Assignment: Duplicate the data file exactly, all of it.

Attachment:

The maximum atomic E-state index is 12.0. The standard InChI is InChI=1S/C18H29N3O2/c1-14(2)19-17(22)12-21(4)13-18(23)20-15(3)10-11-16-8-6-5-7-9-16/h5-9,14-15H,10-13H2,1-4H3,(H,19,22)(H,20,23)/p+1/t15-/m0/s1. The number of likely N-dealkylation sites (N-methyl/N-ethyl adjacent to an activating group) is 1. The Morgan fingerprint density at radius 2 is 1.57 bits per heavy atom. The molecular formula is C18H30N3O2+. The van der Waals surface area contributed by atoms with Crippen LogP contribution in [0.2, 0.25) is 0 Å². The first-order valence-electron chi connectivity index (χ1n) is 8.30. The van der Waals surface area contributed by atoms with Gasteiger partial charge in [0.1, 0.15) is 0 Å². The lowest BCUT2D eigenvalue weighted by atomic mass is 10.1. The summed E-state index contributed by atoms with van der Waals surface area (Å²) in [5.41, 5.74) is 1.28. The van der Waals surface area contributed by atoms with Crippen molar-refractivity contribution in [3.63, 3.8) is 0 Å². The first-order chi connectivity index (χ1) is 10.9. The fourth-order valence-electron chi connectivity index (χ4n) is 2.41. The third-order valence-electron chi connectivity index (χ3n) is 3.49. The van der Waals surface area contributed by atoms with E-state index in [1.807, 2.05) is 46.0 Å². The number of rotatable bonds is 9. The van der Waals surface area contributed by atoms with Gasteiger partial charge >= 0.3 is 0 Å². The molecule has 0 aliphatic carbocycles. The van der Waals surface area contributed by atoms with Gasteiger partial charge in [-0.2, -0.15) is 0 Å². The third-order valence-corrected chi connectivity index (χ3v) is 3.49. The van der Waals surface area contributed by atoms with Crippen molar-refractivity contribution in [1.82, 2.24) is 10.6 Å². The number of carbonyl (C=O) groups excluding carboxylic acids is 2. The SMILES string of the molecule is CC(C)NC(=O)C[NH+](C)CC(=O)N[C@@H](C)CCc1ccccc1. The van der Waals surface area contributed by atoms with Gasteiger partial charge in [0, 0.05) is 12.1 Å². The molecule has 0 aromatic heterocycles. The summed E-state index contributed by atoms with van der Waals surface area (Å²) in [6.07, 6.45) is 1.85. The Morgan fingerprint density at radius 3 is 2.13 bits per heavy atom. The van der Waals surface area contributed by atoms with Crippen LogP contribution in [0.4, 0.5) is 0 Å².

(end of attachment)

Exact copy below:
The maximum atomic E-state index is 12.0. The standard InChI is InChI=1S/C18H29N3O2/c1-14(2)19-17(22)12-21(4)13-18(23)20-15(3)10-11-16-8-6-5-7-9-16/h5-9,14-15H,10-13H2,1-4H3,(H,19,22)(H,20,23)/p+1/t15-/m0/s1. The number of likely N-dealkylation sites (N-methyl/N-ethyl adjacent to an activating group) is 1. The Morgan fingerprint density at radius 2 is 1.57 bits per heavy atom. The molecular formula is C18H30N3O2+. The van der Waals surface area contributed by atoms with Crippen LogP contribution in [0.2, 0.25) is 0 Å². The first-order valence-electron chi connectivity index (χ1n) is 8.30. The van der Waals surface area contributed by atoms with Gasteiger partial charge in [0.1, 0.15) is 0 Å². The lowest BCUT2D eigenvalue weighted by atomic mass is 10.1. The summed E-state index contributed by atoms with van der Waals surface area (Å²) in [5.41, 5.74) is 1.28. The van der Waals surface area contributed by atoms with Crippen molar-refractivity contribution in [3.63, 3.8) is 0 Å². The first-order chi connectivity index (χ1) is 10.9. The fourth-order valence-electron chi connectivity index (χ4n) is 2.41. The third-order valence-electron chi connectivity index (χ3n) is 3.49. The van der Waals surface area contributed by atoms with E-state index in [1.807, 2.05) is 46.0 Å². The number of rotatable bonds is 9. The van der Waals surface area contributed by atoms with Gasteiger partial charge >= 0.3 is 0 Å². The molecule has 0 aliphatic carbocycles. The van der Waals surface area contributed by atoms with Gasteiger partial charge in [-0.2, -0.15) is 0 Å². The third-order valence-corrected chi connectivity index (χ3v) is 3.49. The van der Waals surface area contributed by atoms with Crippen molar-refractivity contribution in [1.82, 2.24) is 10.6 Å². The number of carbonyl (C=O) groups excluding carboxylic acids is 2. The SMILES string of the molecule is CC(C)NC(=O)C[NH+](C)CC(=O)N[C@@H](C)CCc1ccccc1. The van der Waals surface area contributed by atoms with Gasteiger partial charge in [0, 0.05) is 12.1 Å². The molecule has 0 aromatic heterocycles. The summed E-state index contributed by atoms with van der Waals surface area (Å²) in [6.07, 6.45) is 1.85. The Morgan fingerprint density at radius 3 is 2.13 bits per heavy atom. The van der Waals surface area contributed by atoms with Crippen LogP contribution in [0.4, 0.5) is 0 Å².